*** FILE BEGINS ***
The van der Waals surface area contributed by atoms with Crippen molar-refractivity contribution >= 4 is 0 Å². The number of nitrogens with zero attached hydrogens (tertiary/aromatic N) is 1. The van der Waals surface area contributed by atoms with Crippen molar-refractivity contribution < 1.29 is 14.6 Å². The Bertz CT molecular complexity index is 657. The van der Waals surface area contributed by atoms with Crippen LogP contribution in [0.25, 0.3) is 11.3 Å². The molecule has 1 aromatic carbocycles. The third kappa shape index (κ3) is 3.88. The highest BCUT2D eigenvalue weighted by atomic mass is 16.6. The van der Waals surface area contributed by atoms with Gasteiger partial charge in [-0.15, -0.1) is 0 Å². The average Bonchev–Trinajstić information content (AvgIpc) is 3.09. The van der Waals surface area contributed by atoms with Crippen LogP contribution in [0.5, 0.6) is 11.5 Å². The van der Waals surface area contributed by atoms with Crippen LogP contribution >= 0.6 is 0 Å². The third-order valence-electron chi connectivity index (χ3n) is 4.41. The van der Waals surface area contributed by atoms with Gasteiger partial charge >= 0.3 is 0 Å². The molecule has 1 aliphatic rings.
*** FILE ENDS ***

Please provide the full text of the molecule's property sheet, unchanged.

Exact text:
The van der Waals surface area contributed by atoms with Crippen molar-refractivity contribution >= 4 is 0 Å². The number of nitrogens with zero attached hydrogens (tertiary/aromatic N) is 1. The van der Waals surface area contributed by atoms with Crippen molar-refractivity contribution < 1.29 is 14.6 Å². The Bertz CT molecular complexity index is 657. The van der Waals surface area contributed by atoms with Crippen LogP contribution in [0.25, 0.3) is 11.3 Å². The molecule has 1 aromatic carbocycles. The third kappa shape index (κ3) is 3.88. The highest BCUT2D eigenvalue weighted by atomic mass is 16.6. The van der Waals surface area contributed by atoms with Gasteiger partial charge in [-0.15, -0.1) is 0 Å². The average Bonchev–Trinajstić information content (AvgIpc) is 3.09. The van der Waals surface area contributed by atoms with Crippen LogP contribution in [0.5, 0.6) is 11.5 Å². The van der Waals surface area contributed by atoms with Crippen LogP contribution >= 0.6 is 0 Å². The third-order valence-electron chi connectivity index (χ3n) is 4.41. The van der Waals surface area contributed by atoms with Gasteiger partial charge >= 0.3 is 0 Å². The molecule has 1 aliphatic rings.